6#define SCREEN_WIDTH 128 // OLED display width, in pixels
7#define SCREEN_HEIGHT 32 // OLED display height, in pixels
9// Declaration for an SSD1306 display connected to I2C (SDA, SCL pins)
10#define OLED_RESET 4 // Reset pin # (or -1 if sharing Arduino reset pin)
11Adafruit_SSD1306 display(SCREEN_WIDTH, SCREEN_HEIGHT, &Wire, OLED_RESET);
13String message; //to store messages written in Serial Monitor
14int text_size; //changes text size of the display
17void setup() {
18 Serial.begin(9600);
20 // SSD1306_SWITCHCAPVCC = generate display voltage from 3.3V internally
21 if (!display.begin(SSD1306_SWITCHCAPVCC, 0x3C)) { // Address 0x3C for 128x32
22 Serial.println(F("SSD1306 allocation failed"));
23 for (;;); // loop forever if library fails to initialize
24 }
26 display.setTextColor(SSD1306_WHITE); //set text to white
30void loop() {
32 while (Serial.available()) {
33 delay(2); //delay to allow byte to arrive in input buffer
34 char c =; //store serial data in a char
35 message += c; //convert char to string
36 display.clearDisplay(); //clear display
37 }
39 if (message.length() > 0 && message.length() <= 5) { //messages between 1 and 5 characters activates text-size 3
40 display.setTextSize(3);
41 Serial.println("display has been updated with: " + message); // print the message in Serial monitor for feedback
42 }
44 if (message.length() > 6 && message.length() <= 20) { //messages between 6 and 20 characters activates text-size 2
45 display.setTextSize(2);
46 Serial.println("display has been updated with: " + message); // print the message in Serial monitor for feedback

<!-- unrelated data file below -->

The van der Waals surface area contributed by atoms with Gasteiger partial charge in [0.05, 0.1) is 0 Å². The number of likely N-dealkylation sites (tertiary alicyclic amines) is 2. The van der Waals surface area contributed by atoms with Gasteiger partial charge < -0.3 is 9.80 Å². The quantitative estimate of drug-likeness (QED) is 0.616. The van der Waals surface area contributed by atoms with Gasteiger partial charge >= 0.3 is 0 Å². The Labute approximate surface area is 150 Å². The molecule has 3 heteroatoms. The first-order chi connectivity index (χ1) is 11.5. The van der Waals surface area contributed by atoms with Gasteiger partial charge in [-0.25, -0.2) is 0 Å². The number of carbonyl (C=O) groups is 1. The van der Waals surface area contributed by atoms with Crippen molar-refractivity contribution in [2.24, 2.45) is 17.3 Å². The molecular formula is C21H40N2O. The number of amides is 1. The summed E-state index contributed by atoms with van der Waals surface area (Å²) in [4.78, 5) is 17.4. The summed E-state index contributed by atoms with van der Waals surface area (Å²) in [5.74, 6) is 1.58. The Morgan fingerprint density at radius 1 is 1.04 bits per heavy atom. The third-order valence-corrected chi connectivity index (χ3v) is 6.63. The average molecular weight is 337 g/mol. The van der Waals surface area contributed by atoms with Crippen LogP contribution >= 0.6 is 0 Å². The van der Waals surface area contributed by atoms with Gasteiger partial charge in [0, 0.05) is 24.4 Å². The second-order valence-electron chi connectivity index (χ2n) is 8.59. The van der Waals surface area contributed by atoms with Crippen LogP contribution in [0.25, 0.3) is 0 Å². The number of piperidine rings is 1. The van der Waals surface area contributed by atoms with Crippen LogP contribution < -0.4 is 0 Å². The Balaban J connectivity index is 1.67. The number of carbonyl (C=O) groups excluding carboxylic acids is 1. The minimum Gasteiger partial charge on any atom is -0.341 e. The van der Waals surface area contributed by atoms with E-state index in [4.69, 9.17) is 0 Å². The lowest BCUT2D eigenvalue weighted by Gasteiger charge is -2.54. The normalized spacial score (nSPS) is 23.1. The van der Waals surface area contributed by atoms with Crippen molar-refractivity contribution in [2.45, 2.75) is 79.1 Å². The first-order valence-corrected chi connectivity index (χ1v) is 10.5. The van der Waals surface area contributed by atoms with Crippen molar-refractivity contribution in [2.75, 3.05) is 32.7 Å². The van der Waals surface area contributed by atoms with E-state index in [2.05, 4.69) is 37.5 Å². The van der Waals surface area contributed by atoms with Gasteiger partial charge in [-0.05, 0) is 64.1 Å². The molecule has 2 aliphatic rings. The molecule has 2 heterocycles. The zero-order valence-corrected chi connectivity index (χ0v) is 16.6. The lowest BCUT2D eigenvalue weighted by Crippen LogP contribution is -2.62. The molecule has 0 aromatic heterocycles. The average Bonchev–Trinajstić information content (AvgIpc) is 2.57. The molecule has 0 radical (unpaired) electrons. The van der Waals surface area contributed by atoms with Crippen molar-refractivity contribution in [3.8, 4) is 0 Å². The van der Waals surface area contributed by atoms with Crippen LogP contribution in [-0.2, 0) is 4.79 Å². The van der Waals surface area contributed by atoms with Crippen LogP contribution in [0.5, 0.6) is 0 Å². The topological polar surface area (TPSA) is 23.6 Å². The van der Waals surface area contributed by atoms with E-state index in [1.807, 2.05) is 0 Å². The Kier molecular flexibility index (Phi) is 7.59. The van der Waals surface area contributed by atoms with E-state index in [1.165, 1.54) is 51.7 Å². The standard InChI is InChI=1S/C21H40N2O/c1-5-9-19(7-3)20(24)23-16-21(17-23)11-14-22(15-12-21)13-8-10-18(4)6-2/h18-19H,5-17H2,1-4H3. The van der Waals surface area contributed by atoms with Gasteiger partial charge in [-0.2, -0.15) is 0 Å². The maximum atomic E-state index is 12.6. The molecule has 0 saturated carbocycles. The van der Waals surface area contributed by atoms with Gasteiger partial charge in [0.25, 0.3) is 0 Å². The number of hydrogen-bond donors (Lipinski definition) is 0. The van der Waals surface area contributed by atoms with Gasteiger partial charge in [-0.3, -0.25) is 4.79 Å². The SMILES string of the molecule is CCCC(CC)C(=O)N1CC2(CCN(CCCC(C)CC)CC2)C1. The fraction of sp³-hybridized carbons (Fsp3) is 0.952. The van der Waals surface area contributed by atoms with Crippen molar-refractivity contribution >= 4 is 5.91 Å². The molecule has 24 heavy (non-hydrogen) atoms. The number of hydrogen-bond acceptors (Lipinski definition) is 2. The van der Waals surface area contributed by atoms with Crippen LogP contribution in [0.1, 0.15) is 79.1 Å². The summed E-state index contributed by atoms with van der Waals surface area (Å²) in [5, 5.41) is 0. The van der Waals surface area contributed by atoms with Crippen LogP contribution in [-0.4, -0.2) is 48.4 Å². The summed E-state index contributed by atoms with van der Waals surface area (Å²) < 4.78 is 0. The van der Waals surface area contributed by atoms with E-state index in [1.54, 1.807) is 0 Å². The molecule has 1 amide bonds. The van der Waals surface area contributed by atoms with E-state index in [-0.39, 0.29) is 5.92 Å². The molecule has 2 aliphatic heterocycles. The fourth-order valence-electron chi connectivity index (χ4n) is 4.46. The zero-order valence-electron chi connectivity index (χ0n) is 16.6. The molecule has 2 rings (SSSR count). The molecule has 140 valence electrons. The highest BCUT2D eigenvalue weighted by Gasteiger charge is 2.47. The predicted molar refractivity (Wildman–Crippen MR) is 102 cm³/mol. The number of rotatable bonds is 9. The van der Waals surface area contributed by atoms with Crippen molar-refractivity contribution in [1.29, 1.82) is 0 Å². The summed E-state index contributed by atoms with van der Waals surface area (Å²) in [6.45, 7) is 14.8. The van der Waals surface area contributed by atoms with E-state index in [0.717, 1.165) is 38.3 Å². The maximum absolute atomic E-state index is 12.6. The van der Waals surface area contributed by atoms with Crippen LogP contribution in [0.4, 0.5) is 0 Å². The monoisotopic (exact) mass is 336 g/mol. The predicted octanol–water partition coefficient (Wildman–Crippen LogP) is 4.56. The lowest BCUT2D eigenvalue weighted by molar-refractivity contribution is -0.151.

47 }
49 if (message.length() >= 21) { //messages longer than 21 characters activates text-size 1
50 display.setTextSize(1);
51 Serial.println("display has been updated with: " + message); // print the message in Serial monitor for feedback
52 }
54 display.setCursor(0, 0); //start printing at top left corner
55 display.println(message); //prints the content of the message string on the display
56 display.display(); //transfers the buffer to the display
57 message = ""; //reset string after each print

Testing It Out

Once we have uploaded the code to the board, wait a few seconds, then open the Serial Monitor. In the monitor, we can now start writing a message in the input field, and hit enter to send the message.

serial img of message entered
serial img of message entered

When we send the message, the display updates almost immediately. But before it updates, depending on the

of the
string, the program chooses an appropriate text size. The message is then printed with the size of the text being 1, 2 or 3.

img of screen
img of screen


If the code is not working, there are some common issues we can troubleshoot:

  • Missing libraries and drivers.
  • Wrong screen (this tutorial uses SSD1306, 128x32).
  • Missing brackets.


In this tutorial, we have mainly covered some basics on using an OLED screen together with the MKR WiFi 1010 board. We have set up a simple Serial Interface that allows us to write and transfer messages from the Serial Monitor to the screen.

The OLED screen can of course be used for many purposes! To get some more inspiration and try out more things, we can try any of the built in examples from the Adafruit_SSD1306 library.